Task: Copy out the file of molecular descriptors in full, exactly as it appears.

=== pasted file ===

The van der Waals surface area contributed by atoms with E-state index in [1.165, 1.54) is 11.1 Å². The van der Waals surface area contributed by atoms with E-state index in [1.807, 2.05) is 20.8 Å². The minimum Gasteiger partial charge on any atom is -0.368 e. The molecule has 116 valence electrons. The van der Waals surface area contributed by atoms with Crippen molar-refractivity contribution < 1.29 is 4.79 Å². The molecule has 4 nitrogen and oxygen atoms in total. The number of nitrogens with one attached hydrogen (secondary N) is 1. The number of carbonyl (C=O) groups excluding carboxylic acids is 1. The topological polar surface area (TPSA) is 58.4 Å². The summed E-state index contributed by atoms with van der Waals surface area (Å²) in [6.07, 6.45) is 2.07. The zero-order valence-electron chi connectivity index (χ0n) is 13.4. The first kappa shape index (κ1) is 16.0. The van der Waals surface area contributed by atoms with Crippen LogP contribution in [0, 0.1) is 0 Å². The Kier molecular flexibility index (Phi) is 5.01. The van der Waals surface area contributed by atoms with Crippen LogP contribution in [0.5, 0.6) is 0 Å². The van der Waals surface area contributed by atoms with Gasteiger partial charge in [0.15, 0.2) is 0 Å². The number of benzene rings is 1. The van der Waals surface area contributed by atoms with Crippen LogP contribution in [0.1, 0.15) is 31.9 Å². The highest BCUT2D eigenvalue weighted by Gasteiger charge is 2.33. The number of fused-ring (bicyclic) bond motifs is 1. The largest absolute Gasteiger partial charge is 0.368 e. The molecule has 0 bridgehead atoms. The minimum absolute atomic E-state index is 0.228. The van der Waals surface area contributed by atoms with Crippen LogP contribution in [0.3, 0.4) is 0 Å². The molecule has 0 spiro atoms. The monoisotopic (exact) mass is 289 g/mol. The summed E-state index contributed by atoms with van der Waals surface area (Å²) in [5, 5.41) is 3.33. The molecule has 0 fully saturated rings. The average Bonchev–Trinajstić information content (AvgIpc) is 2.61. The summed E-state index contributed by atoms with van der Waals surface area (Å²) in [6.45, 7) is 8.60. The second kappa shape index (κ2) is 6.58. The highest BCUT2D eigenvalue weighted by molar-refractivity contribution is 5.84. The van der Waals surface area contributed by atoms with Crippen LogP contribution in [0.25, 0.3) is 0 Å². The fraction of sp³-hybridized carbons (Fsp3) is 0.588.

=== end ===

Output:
The van der Waals surface area contributed by atoms with E-state index in [1.165, 1.54) is 11.1 Å². The van der Waals surface area contributed by atoms with E-state index in [1.807, 2.05) is 20.8 Å². The minimum Gasteiger partial charge on any atom is -0.368 e. The molecule has 116 valence electrons. The van der Waals surface area contributed by atoms with Crippen molar-refractivity contribution < 1.29 is 4.79 Å². The molecule has 4 nitrogen and oxygen atoms in total. The number of nitrogens with one attached hydrogen (secondary N) is 1. The number of carbonyl (C=O) groups excluding carboxylic acids is 1. The topological polar surface area (TPSA) is 58.4 Å². The summed E-state index contributed by atoms with van der Waals surface area (Å²) in [6.07, 6.45) is 2.07. The zero-order valence-electron chi connectivity index (χ0n) is 13.4. The first kappa shape index (κ1) is 16.0. The van der Waals surface area contributed by atoms with Crippen LogP contribution in [0, 0.1) is 0 Å². The Kier molecular flexibility index (Phi) is 5.01. The van der Waals surface area contributed by atoms with Crippen LogP contribution in [0.5, 0.6) is 0 Å². The van der Waals surface area contributed by atoms with Gasteiger partial charge in [0.15, 0.2) is 0 Å². The number of benzene rings is 1. The van der Waals surface area contributed by atoms with Crippen LogP contribution in [0.1, 0.15) is 31.9 Å². The highest BCUT2D eigenvalue weighted by Gasteiger charge is 2.33. The number of fused-ring (bicyclic) bond motifs is 1. The largest absolute Gasteiger partial charge is 0.368 e. The molecule has 0 bridgehead atoms. The minimum absolute atomic E-state index is 0.228. The van der Waals surface area contributed by atoms with Crippen LogP contribution in [0.3, 0.4) is 0 Å². The molecule has 0 spiro atoms. The monoisotopic (exact) mass is 289 g/mol. The summed E-state index contributed by atoms with van der Waals surface area (Å²) in [5, 5.41) is 3.33. The molecule has 0 fully saturated rings. The average Bonchev–Trinajstić information content (AvgIpc) is 2.61. The summed E-state index contributed by atoms with van der Waals surface area (Å²) in [6.45, 7) is 8.60. The second kappa shape index (κ2) is 6.58. The highest BCUT2D eigenvalue weighted by molar-refractivity contribution is 5.84. The van der Waals surface area contributed by atoms with Crippen LogP contribution in [0.25, 0.3) is 0 Å². The fraction of sp³-hybridized carbons (Fsp3) is 0.588.